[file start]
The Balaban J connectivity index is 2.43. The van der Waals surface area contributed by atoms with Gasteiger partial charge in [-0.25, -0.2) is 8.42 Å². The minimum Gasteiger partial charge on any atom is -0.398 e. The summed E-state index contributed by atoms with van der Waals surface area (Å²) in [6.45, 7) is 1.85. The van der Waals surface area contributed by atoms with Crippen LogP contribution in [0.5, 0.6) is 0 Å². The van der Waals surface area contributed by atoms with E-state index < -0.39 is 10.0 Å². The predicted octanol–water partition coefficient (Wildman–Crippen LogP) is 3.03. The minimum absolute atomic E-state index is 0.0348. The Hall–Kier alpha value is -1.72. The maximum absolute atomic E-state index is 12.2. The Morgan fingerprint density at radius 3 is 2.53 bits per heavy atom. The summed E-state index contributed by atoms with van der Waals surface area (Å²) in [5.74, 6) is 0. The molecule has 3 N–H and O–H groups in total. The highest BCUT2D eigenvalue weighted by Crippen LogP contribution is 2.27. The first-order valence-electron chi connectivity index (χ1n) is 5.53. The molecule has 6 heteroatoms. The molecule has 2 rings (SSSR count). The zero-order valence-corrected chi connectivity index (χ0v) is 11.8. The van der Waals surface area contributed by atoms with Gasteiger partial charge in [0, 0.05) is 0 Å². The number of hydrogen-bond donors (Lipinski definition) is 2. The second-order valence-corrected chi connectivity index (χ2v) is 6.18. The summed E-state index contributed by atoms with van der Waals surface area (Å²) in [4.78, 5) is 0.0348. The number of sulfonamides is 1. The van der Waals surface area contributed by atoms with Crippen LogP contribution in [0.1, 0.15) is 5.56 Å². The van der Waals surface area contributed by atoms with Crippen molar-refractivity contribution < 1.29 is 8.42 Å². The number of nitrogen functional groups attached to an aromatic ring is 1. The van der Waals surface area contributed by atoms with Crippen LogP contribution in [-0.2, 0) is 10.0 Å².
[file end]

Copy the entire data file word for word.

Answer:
The Balaban J connectivity index is 2.43. The van der Waals surface area contributed by atoms with Gasteiger partial charge in [-0.25, -0.2) is 8.42 Å². The minimum Gasteiger partial charge on any atom is -0.398 e. The summed E-state index contributed by atoms with van der Waals surface area (Å²) in [6.45, 7) is 1.85. The van der Waals surface area contributed by atoms with Crippen LogP contribution in [0.5, 0.6) is 0 Å². The van der Waals surface area contributed by atoms with E-state index < -0.39 is 10.0 Å². The predicted octanol–water partition coefficient (Wildman–Crippen LogP) is 3.03. The minimum absolute atomic E-state index is 0.0348. The Hall–Kier alpha value is -1.72. The maximum absolute atomic E-state index is 12.2. The Morgan fingerprint density at radius 3 is 2.53 bits per heavy atom. The summed E-state index contributed by atoms with van der Waals surface area (Å²) in [5.74, 6) is 0. The molecule has 3 N–H and O–H groups in total. The highest BCUT2D eigenvalue weighted by Crippen LogP contribution is 2.27. The first-order valence-electron chi connectivity index (χ1n) is 5.53. The molecule has 6 heteroatoms. The molecule has 2 rings (SSSR count). The zero-order valence-corrected chi connectivity index (χ0v) is 11.8. The van der Waals surface area contributed by atoms with Gasteiger partial charge in [0, 0.05) is 0 Å². The number of hydrogen-bond donors (Lipinski definition) is 2. The second-order valence-corrected chi connectivity index (χ2v) is 6.18. The summed E-state index contributed by atoms with van der Waals surface area (Å²) in [4.78, 5) is 0.0348. The number of sulfonamides is 1. The van der Waals surface area contributed by atoms with Crippen LogP contribution in [0.1, 0.15) is 5.56 Å². The van der Waals surface area contributed by atoms with Crippen molar-refractivity contribution < 1.29 is 8.42 Å². The number of nitrogen functional groups attached to an aromatic ring is 1. The van der Waals surface area contributed by atoms with Crippen LogP contribution in [-0.2, 0) is 10.0 Å².